A poem by Mirabai dedicated to Krishna, whom she calls Mohan (“the deluder”):
My eyes are greedy. They’re beyond turning back.
They stare straight ahead, friend, straight ahead,
coveting and coveting still more.
So here I am, standing at my door
to get a good look at Mohan when he comes.
Abandoning my beautiful veil and the modesty
that guards my family’s honor; showing my face.
Mother-in-law, sister-in-law: day and night they monitor,
lecturing me about it all and lecturing once again.
Yet my quick giddy eyes will brook no hindrance.
They’re sold into someone else’s hands.
Some will say I’m good, some will say I’m bad—
whatever their opinion, I exalt it as a gift,
But Mira is the lover of her Lord, the Mountain-Lifter.
Without him, I simply cannot live.”
Mirabai singing to Her Beloved Krishna
Mirabai, the sixteenth-century royal devotee recognized for her unshakable love for God in the form of Krishna, is the most popular of the women saints of bhakti (devotional) Hinduism. She suffered terribly for her devotion, her life threatened repeatedly because she would not adhere to the restrictions placed on married women of her caste. Undeterred, she eventually became a wandering holy woman. She has come to inspire people of all walks of life, men and women from low to high caste. Songs of love and longing for God attributed to her continue to be sung throughout the Indian subcontinent and beyond, and the compelling story of her life has been told again and again across the centuries in hagiographic literature, epic songs, novels, and comic books and enacted in folk, religious, and dance dramas and film.
According to hagiography, Mirabai was born in Rajasthan in northern India in around 1500. Though devoted to Krishna from childhood, her marriage to a prince of a neighboring kingdom was arranged, by most accounts against her will. She immediately angered her marital family by not behaving as a woman of her status ought to behave. Her devotion would have been acceptable if she had remained within the women’s quarters of the palace, but she sang and danced in the public space of the temple and associated with men outside her family, albeit holy men. A series of attempts on her life are recorded, instigated by the ruler, who is most often identified as her husband, though sometimes as her father- in-law or an evil brother-in-law. Poison, a venomous snake, and scorpions were sent to her, but she did not die. In the end, she left her palace home and traveled to holy cities associated with Krishna. In Vrindavan, she met Jiv Goswami, disciple of Chaitanya. He initially refused to see her because she was a woman, but he welcomed her after she reminded him that all devotees are as women before Lord Krishna. She settled in Dwarka, but priests arrived from her marital home to bring her back. When she refused to go, they vowed to fast unto death. She relented, but when she entered the temple to take leave of Krishna, she reportedly disappeared, merging with his image.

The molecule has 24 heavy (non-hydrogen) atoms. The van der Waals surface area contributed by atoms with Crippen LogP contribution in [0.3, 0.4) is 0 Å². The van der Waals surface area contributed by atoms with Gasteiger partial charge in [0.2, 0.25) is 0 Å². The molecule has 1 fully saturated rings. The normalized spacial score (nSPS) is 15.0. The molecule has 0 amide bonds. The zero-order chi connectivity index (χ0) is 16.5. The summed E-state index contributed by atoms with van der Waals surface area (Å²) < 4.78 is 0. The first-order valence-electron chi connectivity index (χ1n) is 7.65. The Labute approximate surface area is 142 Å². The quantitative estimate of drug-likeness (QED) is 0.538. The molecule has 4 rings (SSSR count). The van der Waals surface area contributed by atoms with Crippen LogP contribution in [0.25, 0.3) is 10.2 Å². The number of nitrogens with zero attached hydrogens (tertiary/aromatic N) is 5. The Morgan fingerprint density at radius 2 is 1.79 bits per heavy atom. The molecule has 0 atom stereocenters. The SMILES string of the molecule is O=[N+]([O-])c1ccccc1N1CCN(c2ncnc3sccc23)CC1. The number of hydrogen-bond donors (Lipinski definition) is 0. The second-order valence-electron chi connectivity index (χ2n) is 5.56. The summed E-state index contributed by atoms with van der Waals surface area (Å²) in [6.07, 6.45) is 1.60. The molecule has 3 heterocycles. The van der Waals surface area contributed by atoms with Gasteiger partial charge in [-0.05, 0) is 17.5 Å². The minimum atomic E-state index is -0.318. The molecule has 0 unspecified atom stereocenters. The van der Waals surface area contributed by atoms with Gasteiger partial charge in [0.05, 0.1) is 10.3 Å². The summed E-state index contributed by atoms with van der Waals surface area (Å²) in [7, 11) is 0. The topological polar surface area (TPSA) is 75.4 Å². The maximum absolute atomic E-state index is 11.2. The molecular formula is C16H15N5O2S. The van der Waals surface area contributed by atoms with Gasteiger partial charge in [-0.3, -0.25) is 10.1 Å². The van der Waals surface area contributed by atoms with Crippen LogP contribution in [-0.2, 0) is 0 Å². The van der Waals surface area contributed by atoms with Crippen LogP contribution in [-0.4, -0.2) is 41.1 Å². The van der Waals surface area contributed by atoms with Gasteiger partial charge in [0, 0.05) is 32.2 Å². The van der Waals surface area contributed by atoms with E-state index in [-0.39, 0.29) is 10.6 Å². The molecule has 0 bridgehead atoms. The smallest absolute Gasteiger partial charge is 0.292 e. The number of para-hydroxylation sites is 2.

There are no traditional historical sources to corroborate her life story and no early manuscript traditions that could be used to determine which of the songs attributed to Mirabai might have actually been composed by her. Nevertheless, a composite tradition of hagiography and poetry retells her story in multiple ways. Many people of different social, religious, and cultural backgrounds have contributed to this material and composed songs in her name, drawing on her authority and articulating a similar experience of love and devotion.
Those of low caste see in Mirabai one who voluntarily renounced a life of privilege. Women draw inspiration to step out of the normative roles of wife and mother. And in the twentieth century she became one of Mahatma Gandhi’s premier examples of a person who practiced nonviolent resistance. Yet her behavior as a woman continues to challenge traditional notions of how women ought to behave and an ambivalence toward her remains.
(Nancy M.Martin in “Holy People of the World”)